• Push forward with our conservation and campaigning efforts to save nature on the UKs overseas territories (UKOTs), both on land and at sea.
  • Work towards hitting targets in the reduction of the majestic albatross and other seabirds becoming caught on the longlines and gillnets of trawlers and fisheries.
  • Work on the management of invasive species such as mice, on Gough island and other important seabird islands.
  • Working collectively on the continued conservation or globally threatened priority bird species and habitats.
  • Continuing our work in Gola's tropical forests in Sierra Leone. Undertaking projects working to reduce rainforest deforestation through sustainable collaborative management. 
King penguin Aptenodytes patagonicu staring out to sea, South Georgia, Antarctica
Blue wood texture background

International projects

Learn more about our international projects

Our partnership with BirdLife International

We carry out all our international work as part of the BirdLife International partnership.

Who are BirdLife International?

BirdLife International is a global partnership of national conservation organisations that share common objectives and work together in advocating and carrying out priority conservation actions.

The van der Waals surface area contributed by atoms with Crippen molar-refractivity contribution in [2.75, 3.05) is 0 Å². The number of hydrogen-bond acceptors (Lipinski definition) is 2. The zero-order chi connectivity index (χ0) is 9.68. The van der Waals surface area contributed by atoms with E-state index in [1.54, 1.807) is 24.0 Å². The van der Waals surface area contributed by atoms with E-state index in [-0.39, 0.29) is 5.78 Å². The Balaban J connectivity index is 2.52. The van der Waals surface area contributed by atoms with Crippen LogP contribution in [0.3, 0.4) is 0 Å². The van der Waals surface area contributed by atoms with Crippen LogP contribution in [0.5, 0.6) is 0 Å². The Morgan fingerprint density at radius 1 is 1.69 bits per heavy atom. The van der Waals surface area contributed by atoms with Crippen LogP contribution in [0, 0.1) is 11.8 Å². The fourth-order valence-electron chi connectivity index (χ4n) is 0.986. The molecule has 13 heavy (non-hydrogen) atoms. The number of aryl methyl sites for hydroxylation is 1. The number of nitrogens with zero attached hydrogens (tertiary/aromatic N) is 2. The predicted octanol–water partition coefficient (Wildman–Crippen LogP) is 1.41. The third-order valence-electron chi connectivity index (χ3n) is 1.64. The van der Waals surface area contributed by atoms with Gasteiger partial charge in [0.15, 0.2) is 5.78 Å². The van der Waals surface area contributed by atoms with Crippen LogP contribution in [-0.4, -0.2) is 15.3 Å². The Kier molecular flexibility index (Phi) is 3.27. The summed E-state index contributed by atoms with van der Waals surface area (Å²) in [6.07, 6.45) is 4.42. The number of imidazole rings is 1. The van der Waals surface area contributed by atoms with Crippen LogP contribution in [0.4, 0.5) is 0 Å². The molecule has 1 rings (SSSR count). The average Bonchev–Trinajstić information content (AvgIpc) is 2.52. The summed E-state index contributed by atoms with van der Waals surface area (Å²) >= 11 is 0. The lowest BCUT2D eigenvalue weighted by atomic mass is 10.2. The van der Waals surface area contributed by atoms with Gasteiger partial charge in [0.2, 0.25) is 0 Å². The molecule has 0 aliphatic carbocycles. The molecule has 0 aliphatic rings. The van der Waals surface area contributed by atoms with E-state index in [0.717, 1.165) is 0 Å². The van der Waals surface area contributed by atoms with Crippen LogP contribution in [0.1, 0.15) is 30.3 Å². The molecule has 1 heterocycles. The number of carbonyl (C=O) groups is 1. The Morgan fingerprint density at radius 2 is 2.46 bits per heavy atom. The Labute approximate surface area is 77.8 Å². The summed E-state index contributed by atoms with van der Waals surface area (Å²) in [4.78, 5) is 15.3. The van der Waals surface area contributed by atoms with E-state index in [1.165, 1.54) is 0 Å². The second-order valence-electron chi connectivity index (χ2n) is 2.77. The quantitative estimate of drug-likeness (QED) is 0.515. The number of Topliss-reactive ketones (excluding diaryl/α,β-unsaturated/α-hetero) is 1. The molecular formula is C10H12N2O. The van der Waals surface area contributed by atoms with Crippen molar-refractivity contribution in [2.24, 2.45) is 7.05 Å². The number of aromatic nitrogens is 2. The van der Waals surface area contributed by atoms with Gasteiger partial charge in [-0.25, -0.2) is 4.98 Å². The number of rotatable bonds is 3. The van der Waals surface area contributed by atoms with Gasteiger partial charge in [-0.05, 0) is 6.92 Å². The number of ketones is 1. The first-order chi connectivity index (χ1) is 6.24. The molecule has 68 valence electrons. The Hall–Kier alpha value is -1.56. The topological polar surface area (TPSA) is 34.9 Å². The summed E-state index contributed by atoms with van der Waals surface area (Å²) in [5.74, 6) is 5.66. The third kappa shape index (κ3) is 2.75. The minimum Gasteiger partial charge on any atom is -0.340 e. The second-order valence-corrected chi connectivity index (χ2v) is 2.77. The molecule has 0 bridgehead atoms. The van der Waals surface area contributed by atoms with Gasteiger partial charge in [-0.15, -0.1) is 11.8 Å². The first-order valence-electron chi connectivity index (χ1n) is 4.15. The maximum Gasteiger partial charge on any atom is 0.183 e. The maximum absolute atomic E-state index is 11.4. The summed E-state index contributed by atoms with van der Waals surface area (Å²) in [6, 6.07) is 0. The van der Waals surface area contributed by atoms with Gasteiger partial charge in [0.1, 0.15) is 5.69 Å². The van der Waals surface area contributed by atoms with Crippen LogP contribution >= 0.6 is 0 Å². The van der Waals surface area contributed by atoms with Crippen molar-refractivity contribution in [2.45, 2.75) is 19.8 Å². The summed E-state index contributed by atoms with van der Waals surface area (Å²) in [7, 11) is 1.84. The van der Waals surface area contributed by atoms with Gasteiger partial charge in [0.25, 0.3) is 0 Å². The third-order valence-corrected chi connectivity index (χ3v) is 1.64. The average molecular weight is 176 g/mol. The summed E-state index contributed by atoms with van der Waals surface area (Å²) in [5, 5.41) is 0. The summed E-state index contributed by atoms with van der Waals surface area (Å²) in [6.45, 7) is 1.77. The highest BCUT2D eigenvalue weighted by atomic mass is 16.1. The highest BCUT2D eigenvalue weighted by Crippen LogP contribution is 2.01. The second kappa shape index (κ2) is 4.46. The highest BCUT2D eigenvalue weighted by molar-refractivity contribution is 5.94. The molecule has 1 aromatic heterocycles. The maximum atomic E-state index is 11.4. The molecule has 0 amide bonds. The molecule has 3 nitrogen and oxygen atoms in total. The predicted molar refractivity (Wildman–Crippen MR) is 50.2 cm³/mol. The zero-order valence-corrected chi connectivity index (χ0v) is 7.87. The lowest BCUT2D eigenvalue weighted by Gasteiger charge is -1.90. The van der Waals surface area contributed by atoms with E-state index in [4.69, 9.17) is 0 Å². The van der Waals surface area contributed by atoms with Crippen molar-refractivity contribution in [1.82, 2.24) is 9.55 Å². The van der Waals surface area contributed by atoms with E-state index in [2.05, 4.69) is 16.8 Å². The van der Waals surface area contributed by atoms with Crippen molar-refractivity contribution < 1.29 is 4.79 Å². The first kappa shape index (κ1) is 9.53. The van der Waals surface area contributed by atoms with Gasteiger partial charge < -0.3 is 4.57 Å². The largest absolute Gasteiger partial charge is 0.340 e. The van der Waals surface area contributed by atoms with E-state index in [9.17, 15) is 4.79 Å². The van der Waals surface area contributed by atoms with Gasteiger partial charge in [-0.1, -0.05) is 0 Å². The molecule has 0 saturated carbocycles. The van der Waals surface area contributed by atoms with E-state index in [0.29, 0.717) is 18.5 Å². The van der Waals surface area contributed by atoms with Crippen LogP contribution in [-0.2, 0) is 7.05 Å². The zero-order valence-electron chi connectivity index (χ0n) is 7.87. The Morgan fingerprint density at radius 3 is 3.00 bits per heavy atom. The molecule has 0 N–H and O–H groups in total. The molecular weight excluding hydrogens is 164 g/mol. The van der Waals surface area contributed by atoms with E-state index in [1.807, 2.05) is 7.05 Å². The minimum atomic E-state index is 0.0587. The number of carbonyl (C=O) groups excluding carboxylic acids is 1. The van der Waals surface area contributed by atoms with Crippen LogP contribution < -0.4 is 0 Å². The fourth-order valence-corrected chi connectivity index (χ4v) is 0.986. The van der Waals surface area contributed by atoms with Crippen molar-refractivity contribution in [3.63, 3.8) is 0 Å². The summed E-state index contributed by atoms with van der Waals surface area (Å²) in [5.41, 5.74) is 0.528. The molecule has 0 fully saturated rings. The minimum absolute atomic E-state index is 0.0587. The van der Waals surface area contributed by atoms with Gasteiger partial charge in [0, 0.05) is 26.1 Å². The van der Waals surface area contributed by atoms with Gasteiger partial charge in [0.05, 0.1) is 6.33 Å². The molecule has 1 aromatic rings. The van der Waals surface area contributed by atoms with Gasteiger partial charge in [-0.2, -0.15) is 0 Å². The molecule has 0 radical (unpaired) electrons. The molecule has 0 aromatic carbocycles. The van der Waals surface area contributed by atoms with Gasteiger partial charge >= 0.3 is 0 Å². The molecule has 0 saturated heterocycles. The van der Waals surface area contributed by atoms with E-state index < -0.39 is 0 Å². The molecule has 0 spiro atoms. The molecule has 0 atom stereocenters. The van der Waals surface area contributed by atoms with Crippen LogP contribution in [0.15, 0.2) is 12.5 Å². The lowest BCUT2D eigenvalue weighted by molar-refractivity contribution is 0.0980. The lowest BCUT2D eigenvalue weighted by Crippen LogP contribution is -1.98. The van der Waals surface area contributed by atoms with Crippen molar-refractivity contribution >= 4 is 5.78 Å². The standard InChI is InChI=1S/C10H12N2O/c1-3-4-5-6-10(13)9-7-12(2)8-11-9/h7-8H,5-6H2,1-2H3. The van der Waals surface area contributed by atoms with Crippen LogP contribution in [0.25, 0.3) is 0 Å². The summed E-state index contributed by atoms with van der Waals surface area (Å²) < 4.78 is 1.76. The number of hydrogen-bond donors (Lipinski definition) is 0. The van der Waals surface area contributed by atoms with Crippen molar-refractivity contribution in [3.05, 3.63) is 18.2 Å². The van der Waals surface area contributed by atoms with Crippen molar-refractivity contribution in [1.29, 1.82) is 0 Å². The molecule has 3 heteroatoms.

BirdLife is the leading authority on the status of the world’s birds and issues and problems affecting them. The RSPB is the UK Partner of BirdLife International and supports both the BirdLife Secretariat, which co-ordinates the work of the partnership, and individual partner organisations around the world.

Working within BirdLife is fundamental to our international strategy and our contribution is important to the success of the BirdLife partnership.

Black browed albatross

BirdLife partners

We work with and support BirdLife partners throughout the world.

We cannot work everywhere and therefore focus our efforts on working with partners in Europe, Africa, Asia and the UK Overseas Territories, supporting them to take practical conservation action, public awareness, education and advocacy.

By working with their governments, other local conservation organisations and local people, we help them to protect species, sites and ecosystems. When we campaign for changes in international policies, we do so as part of the collective voice of the BirdLife partnership.

With our partners, we identify bird conservation priorities through the collection, analysis, circulation and use of information. We need good data to guide our own actions and to inform conservationists, governments and others of the priorities for the conservation of birds, sites and habitats.

Having identified the priorities, we work with our BirdLife partners to undertake conservation action through better application of policies and by working on the ground with local partners, communities and governments.

Henderson fruit dove

Albatross Task Force

The Albatross Task Force – an international team of seabird bycatch mitigation experts led by the RSPB and BirdLife International – is on a mission to reduce seabird bycatch by 80% in some of the deadliest fisheries for albatrosses.